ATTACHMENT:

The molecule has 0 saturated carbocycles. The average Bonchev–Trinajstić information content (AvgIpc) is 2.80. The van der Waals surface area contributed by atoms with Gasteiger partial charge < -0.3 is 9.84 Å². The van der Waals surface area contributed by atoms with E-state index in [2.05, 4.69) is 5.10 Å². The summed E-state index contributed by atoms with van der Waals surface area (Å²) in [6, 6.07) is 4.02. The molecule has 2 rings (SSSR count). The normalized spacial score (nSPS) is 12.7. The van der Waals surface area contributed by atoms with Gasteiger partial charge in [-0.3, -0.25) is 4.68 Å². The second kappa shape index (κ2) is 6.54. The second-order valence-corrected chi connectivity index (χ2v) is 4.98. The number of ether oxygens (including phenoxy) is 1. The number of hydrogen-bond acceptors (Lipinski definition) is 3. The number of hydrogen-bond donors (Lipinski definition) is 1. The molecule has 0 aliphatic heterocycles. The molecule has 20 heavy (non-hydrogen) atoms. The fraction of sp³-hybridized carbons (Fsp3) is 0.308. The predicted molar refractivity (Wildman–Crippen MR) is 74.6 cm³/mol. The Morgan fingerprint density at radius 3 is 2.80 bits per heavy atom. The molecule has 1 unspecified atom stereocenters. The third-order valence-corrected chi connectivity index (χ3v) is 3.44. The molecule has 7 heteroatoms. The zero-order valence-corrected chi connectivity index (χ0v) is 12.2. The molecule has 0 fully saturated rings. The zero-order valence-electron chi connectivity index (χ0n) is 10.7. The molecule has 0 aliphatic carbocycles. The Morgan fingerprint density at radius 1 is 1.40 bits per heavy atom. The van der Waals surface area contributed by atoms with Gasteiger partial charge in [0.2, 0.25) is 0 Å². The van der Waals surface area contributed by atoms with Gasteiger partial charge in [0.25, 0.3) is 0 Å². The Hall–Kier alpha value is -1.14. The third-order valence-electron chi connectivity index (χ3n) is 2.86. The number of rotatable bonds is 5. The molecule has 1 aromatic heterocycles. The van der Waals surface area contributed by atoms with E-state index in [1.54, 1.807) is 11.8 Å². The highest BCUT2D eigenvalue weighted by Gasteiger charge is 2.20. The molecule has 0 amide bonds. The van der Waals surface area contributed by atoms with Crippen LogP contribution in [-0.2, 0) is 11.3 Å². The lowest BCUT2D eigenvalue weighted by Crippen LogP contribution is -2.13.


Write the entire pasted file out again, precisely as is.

The molecule has 0 saturated carbocycles. The average Bonchev–Trinajstić information content (AvgIpc) is 2.80. The van der Waals surface area contributed by atoms with Gasteiger partial charge < -0.3 is 9.84 Å². The van der Waals surface area contributed by atoms with E-state index in [2.05, 4.69) is 5.10 Å². The summed E-state index contributed by atoms with van der Waals surface area (Å²) in [6, 6.07) is 4.02. The molecule has 2 rings (SSSR count). The normalized spacial score (nSPS) is 12.7. The van der Waals surface area contributed by atoms with Gasteiger partial charge in [-0.3, -0.25) is 4.68 Å². The second kappa shape index (κ2) is 6.54. The second-order valence-corrected chi connectivity index (χ2v) is 4.98. The number of ether oxygens (including phenoxy) is 1. The number of hydrogen-bond acceptors (Lipinski definition) is 3. The number of hydrogen-bond donors (Lipinski definition) is 1. The molecule has 0 aliphatic heterocycles. The molecule has 20 heavy (non-hydrogen) atoms. The fraction of sp³-hybridized carbons (Fsp3) is 0.308. The predicted molar refractivity (Wildman–Crippen MR) is 74.6 cm³/mol. The Morgan fingerprint density at radius 3 is 2.80 bits per heavy atom. The molecule has 1 unspecified atom stereocenters. The third-order valence-corrected chi connectivity index (χ3v) is 3.44. The molecule has 7 heteroatoms. The zero-order valence-corrected chi connectivity index (χ0v) is 12.2. The molecule has 0 fully saturated rings. The zero-order valence-electron chi connectivity index (χ0n) is 10.7. The molecule has 0 aliphatic carbocycles. The Morgan fingerprint density at radius 1 is 1.40 bits per heavy atom. The van der Waals surface area contributed by atoms with Gasteiger partial charge in [0.2, 0.25) is 0 Å². The van der Waals surface area contributed by atoms with Gasteiger partial charge in [0.25, 0.3) is 0 Å². The Hall–Kier alpha value is -1.14. The third-order valence-electron chi connectivity index (χ3n) is 2.86. The number of rotatable bonds is 5. The molecule has 1 aromatic heterocycles. The van der Waals surface area contributed by atoms with E-state index in [1.54, 1.807) is 11.8 Å². The highest BCUT2D eigenvalue weighted by Gasteiger charge is 2.20. The molecule has 0 amide bonds. The van der Waals surface area contributed by atoms with Crippen LogP contribution in [-0.2, 0) is 11.3 Å². The lowest BCUT2D eigenvalue weighted by Crippen LogP contribution is -2.13.